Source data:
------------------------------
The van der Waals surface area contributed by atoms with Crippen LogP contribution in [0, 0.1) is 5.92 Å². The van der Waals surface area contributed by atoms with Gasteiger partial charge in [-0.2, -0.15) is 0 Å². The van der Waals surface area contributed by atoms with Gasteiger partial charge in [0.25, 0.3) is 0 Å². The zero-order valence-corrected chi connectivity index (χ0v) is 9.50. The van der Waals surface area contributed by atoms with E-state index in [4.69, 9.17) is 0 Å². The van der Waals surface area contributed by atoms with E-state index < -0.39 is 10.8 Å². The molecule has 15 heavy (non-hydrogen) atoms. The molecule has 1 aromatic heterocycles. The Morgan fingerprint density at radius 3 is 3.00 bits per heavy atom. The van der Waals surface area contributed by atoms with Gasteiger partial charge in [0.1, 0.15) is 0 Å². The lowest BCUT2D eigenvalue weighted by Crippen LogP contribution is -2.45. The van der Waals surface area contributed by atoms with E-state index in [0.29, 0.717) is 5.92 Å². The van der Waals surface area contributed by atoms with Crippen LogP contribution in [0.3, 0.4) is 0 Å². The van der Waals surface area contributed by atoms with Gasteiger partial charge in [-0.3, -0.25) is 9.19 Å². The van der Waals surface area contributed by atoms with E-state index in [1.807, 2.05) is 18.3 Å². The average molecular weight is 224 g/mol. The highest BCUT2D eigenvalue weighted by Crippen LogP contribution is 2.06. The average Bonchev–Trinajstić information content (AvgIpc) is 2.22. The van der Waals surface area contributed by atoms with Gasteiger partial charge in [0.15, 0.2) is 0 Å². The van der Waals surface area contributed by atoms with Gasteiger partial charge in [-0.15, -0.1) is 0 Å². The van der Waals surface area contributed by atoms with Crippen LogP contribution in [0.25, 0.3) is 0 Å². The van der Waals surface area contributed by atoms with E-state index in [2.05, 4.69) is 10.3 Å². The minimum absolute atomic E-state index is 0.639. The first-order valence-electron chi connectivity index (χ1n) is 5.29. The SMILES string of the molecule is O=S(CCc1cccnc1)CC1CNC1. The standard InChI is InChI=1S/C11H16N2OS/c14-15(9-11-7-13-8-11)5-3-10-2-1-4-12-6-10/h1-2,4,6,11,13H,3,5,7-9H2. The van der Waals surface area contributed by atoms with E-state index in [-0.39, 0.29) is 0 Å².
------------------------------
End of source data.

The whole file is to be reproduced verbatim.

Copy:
The van der Waals surface area contributed by atoms with Crippen LogP contribution in [0, 0.1) is 5.92 Å². The van der Waals surface area contributed by atoms with Gasteiger partial charge in [-0.2, -0.15) is 0 Å². The van der Waals surface area contributed by atoms with Gasteiger partial charge in [0.25, 0.3) is 0 Å². The zero-order valence-corrected chi connectivity index (χ0v) is 9.50. The van der Waals surface area contributed by atoms with E-state index in [4.69, 9.17) is 0 Å². The van der Waals surface area contributed by atoms with E-state index < -0.39 is 10.8 Å². The molecule has 15 heavy (non-hydrogen) atoms. The molecule has 1 aromatic heterocycles. The Morgan fingerprint density at radius 3 is 3.00 bits per heavy atom. The van der Waals surface area contributed by atoms with Gasteiger partial charge in [0.1, 0.15) is 0 Å². The lowest BCUT2D eigenvalue weighted by Crippen LogP contribution is -2.45. The van der Waals surface area contributed by atoms with E-state index in [0.29, 0.717) is 5.92 Å². The van der Waals surface area contributed by atoms with Crippen LogP contribution in [0.3, 0.4) is 0 Å². The van der Waals surface area contributed by atoms with Gasteiger partial charge in [-0.3, -0.25) is 9.19 Å². The van der Waals surface area contributed by atoms with E-state index in [1.807, 2.05) is 18.3 Å². The average molecular weight is 224 g/mol. The highest BCUT2D eigenvalue weighted by Crippen LogP contribution is 2.06. The average Bonchev–Trinajstić information content (AvgIpc) is 2.22. The van der Waals surface area contributed by atoms with Gasteiger partial charge in [0.15, 0.2) is 0 Å². The van der Waals surface area contributed by atoms with Gasteiger partial charge in [-0.15, -0.1) is 0 Å². The van der Waals surface area contributed by atoms with Crippen LogP contribution in [0.25, 0.3) is 0 Å². The van der Waals surface area contributed by atoms with E-state index in [2.05, 4.69) is 10.3 Å². The minimum absolute atomic E-state index is 0.639. The first-order valence-electron chi connectivity index (χ1n) is 5.29. The SMILES string of the molecule is O=S(CCc1cccnc1)CC1CNC1. The standard InChI is InChI=1S/C11H16N2OS/c14-15(9-11-7-13-8-11)5-3-10-2-1-4-12-6-10/h1-2,4,6,11,13H,3,5,7-9H2. The van der Waals surface area contributed by atoms with E-state index in [-0.39, 0.29) is 0 Å².